(1) United Nations, Population Division, World Population Prospects, Revision 2019


Using demographics to clarify strategies and anticipate costs

In 2018, 207 million children were enrolled in schools in sub-Saharan Africa. While this number represents a high participation rate, the completion rates remain low: only 69 per cent completed primary school and only 44 per cent completed lower secondary school. Ensuring both access and success for all school-age children and adolescents by 2050 will require the construction of 9 million new classrooms and the training of 9.5 million additional teachers. Over the next decade, an additional US$19 billion will be needed. This additional expenditure represents 46 per cent of current spending on basic education.

Education: another source of social protection for health

On an individual level, a person’s likelihood of accessing information on good health practices increases with their level of education. A more educated person tends to be healthier in terms of nutritional balance and hygiene, and they are more likely to use health services. Similarly, at the intergenerational level, the higher the level of education of the parents – especially the mother – the better the care of the children is. These positive effects of education on health add up, helping to reduce the risks of morbidity and mortality. On the other hand, the COVID-19 pandemic shows that while the shape of the continent’s age pyramid gives it an advantage, the poorest and least educated populations remain the most vulnerable. Education, therefore, appears to offer further protection in terms of health and as a key instrument of resilience. Health, in turn, has positive effects on education. Good health and nutritional balance in childhood contribute to school success and well-being in adulthood. For UNESCO, the importance of the correlation between education and health is reflected in two of its priorities: providing safe, inclusive, and health-promoting learning environments and ‘comprehensive quality, sexual health education for all children and young people’.

Education and migration : getting all children into school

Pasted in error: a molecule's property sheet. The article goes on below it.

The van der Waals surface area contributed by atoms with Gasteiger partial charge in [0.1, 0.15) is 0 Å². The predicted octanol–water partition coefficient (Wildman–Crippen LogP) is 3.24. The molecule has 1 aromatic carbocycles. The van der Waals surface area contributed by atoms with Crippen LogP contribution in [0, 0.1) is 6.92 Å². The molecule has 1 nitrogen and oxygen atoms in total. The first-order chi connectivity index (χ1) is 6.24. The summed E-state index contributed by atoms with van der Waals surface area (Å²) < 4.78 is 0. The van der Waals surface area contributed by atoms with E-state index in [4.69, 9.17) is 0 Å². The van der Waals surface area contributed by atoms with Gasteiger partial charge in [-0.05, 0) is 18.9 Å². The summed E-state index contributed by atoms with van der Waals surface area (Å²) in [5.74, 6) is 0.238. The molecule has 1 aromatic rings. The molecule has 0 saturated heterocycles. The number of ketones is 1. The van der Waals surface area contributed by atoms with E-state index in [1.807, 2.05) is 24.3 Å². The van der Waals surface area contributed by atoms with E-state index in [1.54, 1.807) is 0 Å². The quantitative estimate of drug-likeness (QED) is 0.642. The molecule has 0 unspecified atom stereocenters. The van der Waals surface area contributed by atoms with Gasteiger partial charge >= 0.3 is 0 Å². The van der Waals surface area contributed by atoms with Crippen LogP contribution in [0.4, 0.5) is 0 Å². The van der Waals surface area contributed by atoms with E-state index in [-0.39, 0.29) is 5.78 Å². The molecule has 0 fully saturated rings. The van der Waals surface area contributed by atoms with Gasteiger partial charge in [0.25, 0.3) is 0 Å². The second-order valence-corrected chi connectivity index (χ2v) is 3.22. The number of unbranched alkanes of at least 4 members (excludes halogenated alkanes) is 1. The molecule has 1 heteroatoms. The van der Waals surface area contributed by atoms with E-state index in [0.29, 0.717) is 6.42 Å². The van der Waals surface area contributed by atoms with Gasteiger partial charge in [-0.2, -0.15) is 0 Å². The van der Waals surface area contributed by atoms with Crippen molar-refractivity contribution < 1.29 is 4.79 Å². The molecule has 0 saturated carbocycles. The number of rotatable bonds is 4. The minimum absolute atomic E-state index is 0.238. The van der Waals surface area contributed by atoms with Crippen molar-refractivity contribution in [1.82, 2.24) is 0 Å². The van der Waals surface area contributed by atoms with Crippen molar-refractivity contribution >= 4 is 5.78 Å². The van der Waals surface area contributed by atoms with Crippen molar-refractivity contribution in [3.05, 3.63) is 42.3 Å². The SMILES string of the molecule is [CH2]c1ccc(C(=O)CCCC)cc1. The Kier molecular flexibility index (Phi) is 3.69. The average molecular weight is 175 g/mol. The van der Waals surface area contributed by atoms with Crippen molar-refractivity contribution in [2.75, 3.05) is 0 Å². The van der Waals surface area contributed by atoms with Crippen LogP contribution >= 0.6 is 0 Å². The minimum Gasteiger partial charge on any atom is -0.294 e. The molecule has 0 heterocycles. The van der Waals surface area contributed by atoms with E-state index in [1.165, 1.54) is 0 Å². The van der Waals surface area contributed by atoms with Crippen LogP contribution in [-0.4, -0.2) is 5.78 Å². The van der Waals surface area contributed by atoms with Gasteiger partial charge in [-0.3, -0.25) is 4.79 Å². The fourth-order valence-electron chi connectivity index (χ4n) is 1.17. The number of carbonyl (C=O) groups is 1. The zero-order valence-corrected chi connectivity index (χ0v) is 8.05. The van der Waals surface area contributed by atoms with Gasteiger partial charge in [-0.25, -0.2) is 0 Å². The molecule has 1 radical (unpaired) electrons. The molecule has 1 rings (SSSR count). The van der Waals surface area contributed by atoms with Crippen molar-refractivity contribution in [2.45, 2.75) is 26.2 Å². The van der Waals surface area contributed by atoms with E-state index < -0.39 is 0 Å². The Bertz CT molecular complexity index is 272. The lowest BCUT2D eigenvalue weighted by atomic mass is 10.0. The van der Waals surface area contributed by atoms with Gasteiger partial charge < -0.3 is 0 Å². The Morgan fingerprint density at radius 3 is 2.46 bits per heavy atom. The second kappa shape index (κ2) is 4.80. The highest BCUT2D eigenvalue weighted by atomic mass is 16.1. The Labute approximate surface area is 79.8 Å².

Strong urban growth is one of the two main demographic challenges in Africa. This phenomenon is largely fuelled by the arrival of young people from rural areas or from secondary towns and converge on the outskirts of large cities in areas with little or no infrastructure.  Fertility is often higher in these urban areas because of population age and the low level of education. Thus, some African metropolises are faced with a paradox: the younger, school-aged members of the population are based on the outskirts of the city, with few schools, while the centre of cities with greater infrastructure are home to an aging population. A second major challenge concerns internally displaced persons, who migrate within their own country in search of safety. Linked to the increase in social and political conflicts and to growing insecurity, the number of internally displaced persons is on the rise in sub-Saharan Africa, particularly in the Sahel, where terrorist attacks are recurrent. At the end of 2019, Africa had more than  33  million refugees and internally displaced persons, representing 39 per cent of the total worldwide. Ensuring that the children and adolescents among these displaced populations are schooled is an enormous challenge,  not only in financial terms, given the need for infrastructure and staff, but also in terms of psychological monitoring.

A financial simulation model for better planning : Focus on our action

IIEP-UNESCO Dakar, an institute specializing in educational planning, uses a set of technical instruments to help states to develop their educational plans and policies. Among these is the financial simulation model, which is essential for assessing the cost of implementing planning strategies that consider demographic factors. This projection tool makes it possible to anticipate medium- and long-term needs; for example, the number of teachers to be recruited at a given time for each level of education, which is based on the evolution of the school-age population. National goals can then be turned into quantifiable, sustainable, and credible action plans.